timeu.se: What Do People Do All Day? [ home | about | examples ]


timeu.se is a web tool for investigating how millions of people report spending their time. This is done by collecting and aggregating millions of messages from Twitter.

Some people say that Twitter conversations are "pointless" or "babble" or that people tweet about "what they had for breakfast." But if you think about it, most casual conversations are just as inconsequential — we just don't record them forever on the web!

I think it's great that people tweet what they had for breakfast, or that they're stuck in traffic or are mowing the lawn. Because what sociologists have always wanted to be able to do is get very detailed measures of how people spend their time without bothering them too much by asking them. Now, by simply examining the conversations that they're having in public, we can do it without bothering them at all!

Visit the Examples page to get an idea of the kinds of interesting questions you can ask.

Note that the tweets in the data were collected in the beginning of 2010, so more recent things (e.g. new TV shows) won't show up in the trends.

N.B.: Our paper using this data was published in Science in the 30 September 2011 issue. The paper is "Diurnal and Seasonal Mood Vary with Work, Sleep and Daylength Across Diverse Cultures." by Scott A. Golder and Michael W. Macy.

We also discuss timeu.se in a more recent paper, Digital Footprints: Opportunities and Challenges for Online Social Research. Annual Review of Sociology. Vol. 40.


timeu.se has four kinds of plots:
A Week Plot graphs a single series over 24 hours, with one line for each day of the week.
A Line Plot will graph up to five different series, each as a separate line, over 168 hours (24x7).
A Scatterplot compares two series, fits a line, and displays the correlation between their activity levels. Series that vary together will have a correlation close to 1 (or -1). Series that are independent will have a correlation close to zero.
A Heat Calendar graphs a single series on a calendar-like grid, 24 hours a day by 7 days a week. An hour is "hottest" at its highest point of activity.

How to Write a Query

To plot a trend, simply enter the word (or two-word phrase) in the text box, choose a plot type, and click "Submit Query".

        Example: email as a line plot
        Example: email as a week plot
        Example: email as a heat map

Two-word phrases are separated with a space, but are otherwise just like single-word phrases.

        Example: email address

Some plot types can support plotting multiple trends at a time. The week plot and heat map require one (and only one) trend. The scatterplot requires two (and only two) trends - to plot on both axes. The line plot is the most versatile and will plot many comma-separated trends at a time. To plot multiple trends, separate the trends with a comma.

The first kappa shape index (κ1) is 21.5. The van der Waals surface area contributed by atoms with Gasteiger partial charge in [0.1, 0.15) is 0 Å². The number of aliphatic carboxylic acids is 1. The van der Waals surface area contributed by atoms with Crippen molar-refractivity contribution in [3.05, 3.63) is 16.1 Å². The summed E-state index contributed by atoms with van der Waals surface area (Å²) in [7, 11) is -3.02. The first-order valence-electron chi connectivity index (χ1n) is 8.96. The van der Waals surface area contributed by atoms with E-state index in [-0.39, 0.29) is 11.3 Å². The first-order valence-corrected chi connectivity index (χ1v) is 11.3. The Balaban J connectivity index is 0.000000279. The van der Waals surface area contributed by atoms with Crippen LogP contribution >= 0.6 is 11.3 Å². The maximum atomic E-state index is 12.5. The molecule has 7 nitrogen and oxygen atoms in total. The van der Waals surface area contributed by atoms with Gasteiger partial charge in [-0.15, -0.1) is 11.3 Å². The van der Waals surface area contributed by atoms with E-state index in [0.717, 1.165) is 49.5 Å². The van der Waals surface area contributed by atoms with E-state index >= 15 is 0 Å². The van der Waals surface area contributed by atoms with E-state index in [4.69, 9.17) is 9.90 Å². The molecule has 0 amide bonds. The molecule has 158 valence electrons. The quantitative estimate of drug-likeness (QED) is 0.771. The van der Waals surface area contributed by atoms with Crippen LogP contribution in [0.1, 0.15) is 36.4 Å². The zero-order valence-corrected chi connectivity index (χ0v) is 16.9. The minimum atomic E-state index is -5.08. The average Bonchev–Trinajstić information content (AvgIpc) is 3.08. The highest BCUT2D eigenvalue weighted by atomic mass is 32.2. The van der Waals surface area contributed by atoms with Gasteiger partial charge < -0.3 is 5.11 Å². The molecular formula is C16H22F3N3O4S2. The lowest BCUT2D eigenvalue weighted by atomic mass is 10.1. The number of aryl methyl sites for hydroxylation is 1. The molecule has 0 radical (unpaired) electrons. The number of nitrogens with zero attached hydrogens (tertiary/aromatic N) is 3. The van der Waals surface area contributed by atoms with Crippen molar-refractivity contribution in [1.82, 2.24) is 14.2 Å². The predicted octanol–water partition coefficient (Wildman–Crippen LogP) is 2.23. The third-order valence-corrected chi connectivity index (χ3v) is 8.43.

Example: breakfast , lunch , dinner

Sometimes, you might want to combine phrases. This is helpful when including tenses or plurals. To combine phrases, use a plus sign.

        Example: boy + boys or eat + ate + eating

It is okay to sum phrases and have multiple series in the same query.

        Example: breakfast + breakfasts , lunch + lunches + lunching , dinner + dinners

This is valid as a line plot, which will include three series, one for all the breakfast words, one for all the lunch words, and one for all the dinner words.

Lagged Variables. Scatterplots compare how correlated in time two series are. For example, "breakfast" and "lunch" are not correlated in time (r=0.04). This means that lunch and breakfast aren't popular at the same time.

However, if you lag the X series (breakfast) by 4 hours, the correlation goes up (r=0.7585). This means that peak activity of "lunch" is about 4 hours after that of "breakfast."

Scaling. Line plots with multiple series can either plot all the series on the same Y axis, or plot each on its own axis. Plotting them all on the same axis lets you see which is more popular, but might obscure one if they are of wildly different popularity levels. Plotting them on their own axes is useful if you want to see how the shape of their trends compare, regardless of their popularity.

        Example: bacon , sausage on their own (different) scales, showing that bacon and sausage follow the exact same temporal rhythm.
        Example: bacon , sausage on the same scale, showing that bacon is much more popular than sausage.


Okay, here's where a little bit of computer talk comes in. You were warned.

The dataset comes from public Twitter accounts and was collected using the Twitter API over the course of several weeks in early 2010. The dataset comprises 2.4M user accounts and over 500M tweets. The data were stored and processed on the Cornell Center for Advanced Computing's Hadoop cluster. I love Hadoop.

The text of each message was normalized by stripping out non-alphanumeric characters (except apostrophe). The activity level for a given phrase (we currently support one- and two-word phrases) is measured as the average number of occurrences of that phrase per message, in a given hour of the week. Phrases are excluded if they occur fewer than 300 times in the corpus.

The week consists of 168 hours (24 hours/day * 7 days/week) starting on Sunday morning at 12:00:00am and ending Saturday night at 11:59:59. Each message was converted from UTC (Coordinated Universal Time) to local time using the user-specified time zone.
timu.se was created by Scott Golder, a graduate student in the Social Dynamics Lab in the Department of Sociology at Cornell University. On Twitter, he is @redlog.
    → Like the website? Read the papers!
    1. S. Golder, M. Macy. Diurnal and Seasonal Mood Vary with Work, Sleep and Daylength Across Diverse Cultures. Science. 9/30/2011.
    2. S. Golder, M. Macy. Digital Footprints: Opportunities and Challenges for Online Social Research. Annual Review of Sociology. Vol. 40.